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Person, place, and language. Chagatay (or Chaghatay, or Jagatai) was the second son of Genghis Khan, on whose death he received an inheritance in Central Asia, including Turkestan and Transoxiana, and which he later expanded into Afghanistan. He was a respected lawman, the most adept of the sons in his father's laws. He died in about 1241.

This Central Asian empire was thereafter known as Chagatay Ulus. It was divided in two, western and eastern, in 1347; reunited in 1360; but in 1363 fell under the rule of Timur (Tamerlane) and Sultan Husayn, with Timur sole ruler from 1369/1370. The Turkic nomads of the empire were also known as Chagatay (as opposed to Moghul in the east of the empire), and Byzantine sources also refer to the people as Tzakhatai or variants.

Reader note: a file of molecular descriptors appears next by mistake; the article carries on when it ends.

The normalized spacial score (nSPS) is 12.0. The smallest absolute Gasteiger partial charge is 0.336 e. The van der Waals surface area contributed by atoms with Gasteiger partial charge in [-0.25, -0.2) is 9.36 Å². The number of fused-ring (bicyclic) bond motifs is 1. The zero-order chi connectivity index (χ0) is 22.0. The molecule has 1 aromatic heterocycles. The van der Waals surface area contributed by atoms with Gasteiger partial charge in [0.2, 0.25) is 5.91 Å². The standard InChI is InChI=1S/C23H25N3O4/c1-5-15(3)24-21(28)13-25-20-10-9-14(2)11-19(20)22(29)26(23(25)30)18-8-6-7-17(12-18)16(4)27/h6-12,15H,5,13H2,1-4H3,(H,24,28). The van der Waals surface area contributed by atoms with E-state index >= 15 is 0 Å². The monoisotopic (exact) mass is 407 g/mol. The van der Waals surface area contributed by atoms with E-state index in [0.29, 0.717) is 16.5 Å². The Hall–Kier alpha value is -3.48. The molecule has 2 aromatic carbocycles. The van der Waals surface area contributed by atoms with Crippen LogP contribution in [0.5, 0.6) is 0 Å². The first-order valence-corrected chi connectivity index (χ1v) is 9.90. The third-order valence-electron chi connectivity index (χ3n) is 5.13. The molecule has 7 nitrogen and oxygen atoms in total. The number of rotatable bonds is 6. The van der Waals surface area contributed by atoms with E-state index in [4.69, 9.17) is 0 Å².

Their Turkic language, most closely related to the modern Uzbek and Uyghur (Uigur) languages, continued to be the literary and diplomatic language of all the Turkic successor states, such as Khiva and Bukhara, up to the twentieth century. Only in 1921 did Uzbek officially replace it in Uzbekistan.

It was shaped as a classical language especially by Nava'i (1441-1501), who imported the elegant stylistics of classical Persian. The classical period of Chagatay went from 1465 to about 1600, beginning with the publication of Nava'i's first divan.

It was written in Arabic script, or occasionally in the Uyghur script, neither of which were suitable for it, so the exact pronounciation may in some cases be dubious. But it is so close to modern languages such as Turkish that there is no serious confusion.

Thanks to mirv for correction on accession of Timur.

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